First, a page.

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Many people who are injured in an accident, be it a car wreck, a slip and fall, or a work-related incident, do not understand how the system works. For that matter, I wonder if many physicians understand.

In Alabama, if you are injured in a car wreck, you will typically go to a hospital or a doctor. Now, if your injures are cervical strain (commonly known as whiplash) or some type of back injury, you cannot just get up before a judge or jury and tell them you hurt your back or neck in the collision. It is up to a medical professional to testify that the wreck either caused the injury or made your existing symptoms worse.

So, if the case cannot be settled before filing a lawsuit, we are forced to either take the doctor’s deposition or bring him/her to trial (due to their benefit to society, doctors are allowed to appear in court by deposition so they do not have to come down to the courthouse to testify). When we take that doctor’s deposition, it is essential for the doctor to state that the accident "more likely than not" caused or exacerbated the injury.

Many doctors testify, "It’s possible" or "I just couldn’t say" or "No, it didn’t." None of these cut it for their patient, and as a result, their patient will not be compensated for his/her injuries. While I am not naive enough to think that some people who are in car accidents or other types of incidents where they could be injured lie about their situation in order to gain money, I do not think it happens as often as some people may think.

We all have degenerative changes in our backs and necks when we reach a certain age. However, some are symptomatic (we feel them), and some aren’t (we have no symptoms). But, then a wreck occurs, and we start having nagging pains. At that point in time, we start seeing the physician. Shouldn’t the physician take the patient at his/her word that she wasn’t having this pain before the wreck, and now she is. Is it so difficult for a doctor to say that based upon the patient’s history, it is more likely than not that the wreck caused or contributed to the injuries rather than simply saying, "It’s possible?"

Recently, we had a client go to a doctor who stated her injuries were absolutely not related to the wreck, but she needed surgery. She decided to get a second opinion, and that doctor thought that it was related to the wreck and that she needed surgery. If she stayed with the first doctor, she wouldn’t be compensated. Since she went to the other doctor, she did receive compensation. But, many people cannot afford to go to one, much less two doctors.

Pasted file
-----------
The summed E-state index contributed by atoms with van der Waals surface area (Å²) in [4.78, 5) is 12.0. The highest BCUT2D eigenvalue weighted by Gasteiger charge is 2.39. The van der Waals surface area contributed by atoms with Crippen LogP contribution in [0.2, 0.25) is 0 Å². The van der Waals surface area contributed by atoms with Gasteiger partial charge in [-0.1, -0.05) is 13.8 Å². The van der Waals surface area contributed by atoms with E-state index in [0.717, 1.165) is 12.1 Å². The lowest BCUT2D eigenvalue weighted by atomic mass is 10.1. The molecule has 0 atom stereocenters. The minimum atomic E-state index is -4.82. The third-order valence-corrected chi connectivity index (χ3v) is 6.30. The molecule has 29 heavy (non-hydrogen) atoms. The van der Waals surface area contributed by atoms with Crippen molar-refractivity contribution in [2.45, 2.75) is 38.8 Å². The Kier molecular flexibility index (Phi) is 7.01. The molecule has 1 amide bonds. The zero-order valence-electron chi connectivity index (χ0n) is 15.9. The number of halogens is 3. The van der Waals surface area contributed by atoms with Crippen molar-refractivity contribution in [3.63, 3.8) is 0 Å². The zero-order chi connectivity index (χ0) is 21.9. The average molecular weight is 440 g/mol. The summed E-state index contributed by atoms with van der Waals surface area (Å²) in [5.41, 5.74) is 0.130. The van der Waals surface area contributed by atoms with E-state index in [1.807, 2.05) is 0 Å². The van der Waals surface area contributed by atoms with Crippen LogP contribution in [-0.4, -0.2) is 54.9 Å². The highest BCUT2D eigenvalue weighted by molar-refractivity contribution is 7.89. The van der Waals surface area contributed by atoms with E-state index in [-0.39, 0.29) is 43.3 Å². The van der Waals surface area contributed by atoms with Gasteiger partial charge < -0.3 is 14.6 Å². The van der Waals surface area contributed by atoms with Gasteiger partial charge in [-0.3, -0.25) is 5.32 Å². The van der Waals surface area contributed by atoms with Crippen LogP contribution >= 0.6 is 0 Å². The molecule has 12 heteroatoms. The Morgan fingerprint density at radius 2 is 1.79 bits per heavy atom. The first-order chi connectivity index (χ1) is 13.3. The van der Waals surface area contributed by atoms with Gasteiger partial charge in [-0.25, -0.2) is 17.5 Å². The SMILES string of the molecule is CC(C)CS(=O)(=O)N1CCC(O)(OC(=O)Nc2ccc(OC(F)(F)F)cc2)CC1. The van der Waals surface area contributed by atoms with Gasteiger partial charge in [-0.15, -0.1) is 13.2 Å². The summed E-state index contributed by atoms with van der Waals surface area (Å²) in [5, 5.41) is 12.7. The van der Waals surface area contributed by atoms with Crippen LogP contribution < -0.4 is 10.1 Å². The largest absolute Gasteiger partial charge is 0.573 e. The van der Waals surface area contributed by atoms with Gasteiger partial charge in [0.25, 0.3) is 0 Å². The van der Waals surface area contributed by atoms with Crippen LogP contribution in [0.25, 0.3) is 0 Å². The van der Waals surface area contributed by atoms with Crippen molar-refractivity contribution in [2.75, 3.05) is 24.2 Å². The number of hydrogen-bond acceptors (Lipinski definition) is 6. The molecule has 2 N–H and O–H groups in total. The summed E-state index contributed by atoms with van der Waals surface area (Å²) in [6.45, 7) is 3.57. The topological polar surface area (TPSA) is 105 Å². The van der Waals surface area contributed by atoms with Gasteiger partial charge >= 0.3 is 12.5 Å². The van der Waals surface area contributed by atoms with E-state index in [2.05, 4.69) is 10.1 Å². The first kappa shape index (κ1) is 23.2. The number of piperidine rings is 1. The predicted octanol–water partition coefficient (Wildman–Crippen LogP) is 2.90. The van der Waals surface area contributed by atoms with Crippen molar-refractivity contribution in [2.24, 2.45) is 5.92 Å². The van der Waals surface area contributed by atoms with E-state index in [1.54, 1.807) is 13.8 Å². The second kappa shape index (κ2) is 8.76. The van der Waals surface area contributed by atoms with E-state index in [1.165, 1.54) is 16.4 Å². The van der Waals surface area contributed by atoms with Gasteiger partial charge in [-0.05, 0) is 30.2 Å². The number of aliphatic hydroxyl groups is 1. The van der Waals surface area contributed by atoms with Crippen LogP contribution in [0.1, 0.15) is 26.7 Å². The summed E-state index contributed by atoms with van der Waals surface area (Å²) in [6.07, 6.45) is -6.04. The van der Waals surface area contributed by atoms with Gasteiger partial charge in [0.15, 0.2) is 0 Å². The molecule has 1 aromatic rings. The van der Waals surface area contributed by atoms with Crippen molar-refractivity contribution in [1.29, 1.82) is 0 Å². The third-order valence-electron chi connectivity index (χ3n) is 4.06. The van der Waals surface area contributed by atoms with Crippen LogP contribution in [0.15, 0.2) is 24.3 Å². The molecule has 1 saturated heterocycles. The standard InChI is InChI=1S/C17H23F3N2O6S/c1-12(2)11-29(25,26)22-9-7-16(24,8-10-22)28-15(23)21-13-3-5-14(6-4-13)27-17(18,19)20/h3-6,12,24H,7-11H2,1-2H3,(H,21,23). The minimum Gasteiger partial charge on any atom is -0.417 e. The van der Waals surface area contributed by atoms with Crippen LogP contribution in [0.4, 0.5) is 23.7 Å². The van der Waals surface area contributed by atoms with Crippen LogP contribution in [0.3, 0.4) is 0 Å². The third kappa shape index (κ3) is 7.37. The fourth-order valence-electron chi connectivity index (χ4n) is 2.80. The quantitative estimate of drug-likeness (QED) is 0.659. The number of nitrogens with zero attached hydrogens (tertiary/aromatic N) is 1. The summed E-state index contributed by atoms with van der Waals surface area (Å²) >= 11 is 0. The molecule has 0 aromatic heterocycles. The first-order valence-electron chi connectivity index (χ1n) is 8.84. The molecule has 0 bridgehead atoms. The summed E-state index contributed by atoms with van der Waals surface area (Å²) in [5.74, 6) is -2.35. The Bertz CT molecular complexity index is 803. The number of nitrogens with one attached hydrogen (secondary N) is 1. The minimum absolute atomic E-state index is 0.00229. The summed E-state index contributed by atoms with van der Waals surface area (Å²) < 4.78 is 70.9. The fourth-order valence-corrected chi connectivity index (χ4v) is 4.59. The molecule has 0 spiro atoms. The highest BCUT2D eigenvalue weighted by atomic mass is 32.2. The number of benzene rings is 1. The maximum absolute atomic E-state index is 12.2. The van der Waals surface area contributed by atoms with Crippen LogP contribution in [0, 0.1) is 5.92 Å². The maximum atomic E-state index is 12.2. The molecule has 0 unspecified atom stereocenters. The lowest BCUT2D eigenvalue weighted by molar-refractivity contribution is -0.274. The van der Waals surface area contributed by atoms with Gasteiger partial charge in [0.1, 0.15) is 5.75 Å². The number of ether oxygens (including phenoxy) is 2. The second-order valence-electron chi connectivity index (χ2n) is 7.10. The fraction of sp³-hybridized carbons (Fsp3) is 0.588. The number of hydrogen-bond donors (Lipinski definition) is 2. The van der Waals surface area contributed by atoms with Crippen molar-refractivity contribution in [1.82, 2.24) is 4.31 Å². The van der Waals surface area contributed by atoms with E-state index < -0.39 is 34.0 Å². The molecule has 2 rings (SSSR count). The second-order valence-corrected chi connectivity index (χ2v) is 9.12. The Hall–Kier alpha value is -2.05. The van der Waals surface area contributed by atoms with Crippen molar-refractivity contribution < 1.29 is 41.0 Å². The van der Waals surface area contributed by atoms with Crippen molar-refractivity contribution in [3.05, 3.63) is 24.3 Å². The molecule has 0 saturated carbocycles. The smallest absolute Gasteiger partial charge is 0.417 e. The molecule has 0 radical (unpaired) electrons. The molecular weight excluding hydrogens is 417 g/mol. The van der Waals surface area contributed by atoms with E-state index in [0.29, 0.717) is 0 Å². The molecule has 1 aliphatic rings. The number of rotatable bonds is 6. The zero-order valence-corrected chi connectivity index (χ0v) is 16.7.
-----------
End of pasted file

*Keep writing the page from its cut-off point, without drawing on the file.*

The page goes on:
Why do you think some physicians don’t want to help their patients? No one is asking the physician to lie. Pain is subjective. If a patient wasn’t having pain before the wreck and is now, what is so hard about saying it’s likely the accident caused the pain? The doctor is not being asked to say "definitely" or "beyond a reasonable doubt".

What are your thoughts?


  1. Gravatar for Jennifer Seate

    We have some of the same issues with doctors not being able to relate injuries to an accident, especially the soft tissue injuries. Our other issue is the cost the doctors want to charge for taking a deposition some are reasonable some are $1,000.00-$2,000.00 an hour which is difficult if the case is worth only $5,000.00. In my opinion, doctors do not want to waste their valuable time to earn money.

  2. Gravatar for Jon Lewis

    I totally agree Jennifer. In some states, you can use affidavits instead of depositions from the doctor. I think there is a push in Alabama to go to this. The worst, however, is when you pay the doctor $1,500 for his deposition, and he bombs your client/patient (says it's possible or, even worse, it's not related). As my father once told a neurosurgeon, "Jesse James used a mask and gun."

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